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Passing in Review

Marylanders In Blue Get Their Due

A wartime carte de visite of John R. Kenly pictures the Baltimore lawyer-turned-soldier dressed in a double-breasted frock coat and cradling a sword. A veteran of the War with Mexico, he received a colonel’s commission in 1861 and command of the 1st Maryland Infantry.

Most students of the Civil War might assume that Kenly served in the Confederate regiment of this name, a part of The Maryland Line—the well-known organization in the Army of Northern Virginia. This, however, is the other 1st Maryland Infantry—the Union regiment. It and three brother regiments composed The Maryland Brigade, which receives little mention in campaign studies.

Daniel Carroll Toomey sets out to correct this oversight in The Maryland Brigade. In the introduction to this volume, Toomey explains that writings by Confederate officers from The Old Line State have long dominated, giving “the impression that Maryland was a Southern State with very little sympathy for the Union.”

Toomey reveals the depth of patriotic fervor by loyal Marylanders through illustrations of weapons, equipment, photographic portraits, ephemera and other relics, amassed over a 40-year period. One of those portraits is of Col. Kenly, who suffered the capture of almost his entire regiment by Gen. Stonewall Jackson’s forces after a desperate fight in the Shenandoah Valley in May 1862. Wounded and captured in the same action, Kenly gained his release and was hailed a hero in Baltimore. He eventually rejoined the army and became a brigadier.

Kenly’s saga represents the resilience and fighting spirit of Maryland’s soldiers in blue. Readers of this volume will appreciate the author’s dedication and devotion to telling the story of the Union-loyal state. It may also be fairly said that Toomey has corrected an historic oversight.

The Maryland BrigadeBy Daniel Carroll ToomeySoftcover, 164 pagesToomey Press$35.00

“To Arms, Brave Girls!”

Students of the Civil War may be surprised to learn about an intrepid company of well-trained women artillerists from Mississippi. According to a report printed in a New Orleans newspaper during the early spring of 1862, these women headed to the city to garrison a Confederate fort, thereby freeing men to fight advancing Union forces.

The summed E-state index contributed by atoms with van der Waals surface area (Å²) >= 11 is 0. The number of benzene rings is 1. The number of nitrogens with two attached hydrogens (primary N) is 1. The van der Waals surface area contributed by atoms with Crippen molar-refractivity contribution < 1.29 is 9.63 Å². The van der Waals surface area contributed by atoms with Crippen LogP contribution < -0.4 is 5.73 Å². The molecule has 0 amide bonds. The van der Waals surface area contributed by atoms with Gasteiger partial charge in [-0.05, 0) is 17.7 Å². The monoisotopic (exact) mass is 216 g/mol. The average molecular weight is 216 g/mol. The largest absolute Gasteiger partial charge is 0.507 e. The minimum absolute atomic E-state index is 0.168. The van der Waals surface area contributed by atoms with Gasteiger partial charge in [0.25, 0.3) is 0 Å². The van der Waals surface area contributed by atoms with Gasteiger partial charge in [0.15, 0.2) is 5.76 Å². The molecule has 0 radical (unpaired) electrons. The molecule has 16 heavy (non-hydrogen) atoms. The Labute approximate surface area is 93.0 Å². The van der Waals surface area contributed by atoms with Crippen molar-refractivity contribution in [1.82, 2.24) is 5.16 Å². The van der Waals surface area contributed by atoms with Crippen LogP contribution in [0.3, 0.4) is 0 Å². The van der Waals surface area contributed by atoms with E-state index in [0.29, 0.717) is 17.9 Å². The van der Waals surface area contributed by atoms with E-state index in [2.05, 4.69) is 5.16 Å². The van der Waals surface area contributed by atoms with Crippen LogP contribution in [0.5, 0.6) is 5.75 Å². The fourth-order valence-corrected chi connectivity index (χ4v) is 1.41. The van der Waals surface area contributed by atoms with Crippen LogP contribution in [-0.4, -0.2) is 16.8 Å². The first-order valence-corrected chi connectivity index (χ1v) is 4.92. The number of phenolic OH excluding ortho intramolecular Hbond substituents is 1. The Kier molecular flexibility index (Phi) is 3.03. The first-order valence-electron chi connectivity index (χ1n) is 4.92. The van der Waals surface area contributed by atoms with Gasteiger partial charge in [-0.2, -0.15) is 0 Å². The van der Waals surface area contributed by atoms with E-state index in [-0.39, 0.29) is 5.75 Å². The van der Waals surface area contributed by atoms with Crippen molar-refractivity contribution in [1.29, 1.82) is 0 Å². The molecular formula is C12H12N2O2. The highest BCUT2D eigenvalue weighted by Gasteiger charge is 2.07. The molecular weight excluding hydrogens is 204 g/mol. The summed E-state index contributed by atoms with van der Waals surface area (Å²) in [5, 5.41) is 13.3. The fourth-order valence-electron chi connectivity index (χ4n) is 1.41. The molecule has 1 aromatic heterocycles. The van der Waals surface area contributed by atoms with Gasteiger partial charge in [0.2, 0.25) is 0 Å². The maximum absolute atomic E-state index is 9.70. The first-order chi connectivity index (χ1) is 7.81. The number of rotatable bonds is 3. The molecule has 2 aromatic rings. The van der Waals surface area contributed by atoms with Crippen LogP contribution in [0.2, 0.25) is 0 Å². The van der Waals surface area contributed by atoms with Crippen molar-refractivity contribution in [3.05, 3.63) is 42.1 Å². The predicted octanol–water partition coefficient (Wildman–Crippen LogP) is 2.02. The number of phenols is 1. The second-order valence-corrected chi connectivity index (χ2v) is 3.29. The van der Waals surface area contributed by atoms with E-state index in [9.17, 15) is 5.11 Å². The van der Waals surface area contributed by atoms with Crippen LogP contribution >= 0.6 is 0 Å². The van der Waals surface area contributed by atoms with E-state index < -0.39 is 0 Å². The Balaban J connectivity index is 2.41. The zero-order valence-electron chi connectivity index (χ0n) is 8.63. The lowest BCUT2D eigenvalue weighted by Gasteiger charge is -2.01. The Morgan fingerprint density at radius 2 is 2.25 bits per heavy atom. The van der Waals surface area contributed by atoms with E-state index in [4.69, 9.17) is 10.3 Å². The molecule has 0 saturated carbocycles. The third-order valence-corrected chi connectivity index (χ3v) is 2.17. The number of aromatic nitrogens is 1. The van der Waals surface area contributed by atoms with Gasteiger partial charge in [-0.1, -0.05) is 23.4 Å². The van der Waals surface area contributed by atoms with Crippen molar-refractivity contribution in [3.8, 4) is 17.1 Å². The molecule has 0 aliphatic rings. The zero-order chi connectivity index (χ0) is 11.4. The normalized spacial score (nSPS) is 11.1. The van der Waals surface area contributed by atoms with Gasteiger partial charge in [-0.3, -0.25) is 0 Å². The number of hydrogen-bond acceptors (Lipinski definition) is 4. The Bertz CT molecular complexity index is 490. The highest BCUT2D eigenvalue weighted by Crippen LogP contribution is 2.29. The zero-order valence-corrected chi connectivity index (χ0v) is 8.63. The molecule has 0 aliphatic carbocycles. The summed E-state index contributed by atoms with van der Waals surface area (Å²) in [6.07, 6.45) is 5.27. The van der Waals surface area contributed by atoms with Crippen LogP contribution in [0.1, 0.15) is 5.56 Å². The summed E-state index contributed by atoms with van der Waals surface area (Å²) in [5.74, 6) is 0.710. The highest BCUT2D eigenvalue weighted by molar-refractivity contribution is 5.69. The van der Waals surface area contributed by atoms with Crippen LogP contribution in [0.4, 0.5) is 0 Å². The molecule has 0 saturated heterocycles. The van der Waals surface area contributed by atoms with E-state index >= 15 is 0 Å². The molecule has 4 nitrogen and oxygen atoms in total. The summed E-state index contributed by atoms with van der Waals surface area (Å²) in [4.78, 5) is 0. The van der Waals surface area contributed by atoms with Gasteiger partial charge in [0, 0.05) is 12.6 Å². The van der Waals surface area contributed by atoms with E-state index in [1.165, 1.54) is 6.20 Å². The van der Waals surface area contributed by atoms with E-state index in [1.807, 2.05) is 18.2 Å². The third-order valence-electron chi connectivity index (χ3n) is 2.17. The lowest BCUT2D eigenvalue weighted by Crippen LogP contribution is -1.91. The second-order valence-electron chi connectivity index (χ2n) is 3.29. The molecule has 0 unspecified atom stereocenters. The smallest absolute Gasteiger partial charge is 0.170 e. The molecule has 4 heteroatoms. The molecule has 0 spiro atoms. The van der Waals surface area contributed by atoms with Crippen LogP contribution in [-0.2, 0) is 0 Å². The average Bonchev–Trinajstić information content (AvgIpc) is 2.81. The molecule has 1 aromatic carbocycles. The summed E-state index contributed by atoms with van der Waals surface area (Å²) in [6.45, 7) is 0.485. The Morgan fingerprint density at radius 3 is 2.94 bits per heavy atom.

This is among the highlights of Behind the Rifle: Women Soldiers in Civil War Mississippi by Shelby Harriel. A college math instructor, Harriel has written and lectured extensively on Civil War women. In this volume, she traces women who hailed from Mississippi, and elsewhere, with a military connection to the Magnolia State. The author introduces previously undocumented female participants—20 by her count—and tells stories of familiar names, including Sarah Emma Edmonds, also known as Pvt. Franklin Thompson of the 2nd Michigan Infantry, and Kady Brownell, the Rhode Island vivandière who went to war with her husband, Robert.

The author dedicates eight of the book’s 13 chapters to the role of women in campaigns and engagements on Mississippi soil, from Corinth and Iuka to Brice’s Crossroads and Tupelo. Other chapters describe the motivations that prompted them to serve and the hardships they faced.

The descriptions of Mississippi women and their contributions are a tribute to the author’s considerable research skill. Readers will, however, not find photos of any of them, as evidenced by the book jacket, which is graced by an image of a Northern woman, Elizabeth Quinn, also known as Pvt. Frank Miller of the 90th Illinois Infantry.

Still, the book offers an excellent study of a little-documented subject. Behind the Rifle fulfills the spirit of the quote for the chapter about Mississippi’s women soldiers, “To Arms, Brave Girls!”

Behind the Rifle: Women Soldiers in Civil War MississippiBy Shelby HarrielHardcover, 216 pagesUniversity Press of Mississippi$16.99Buy it now

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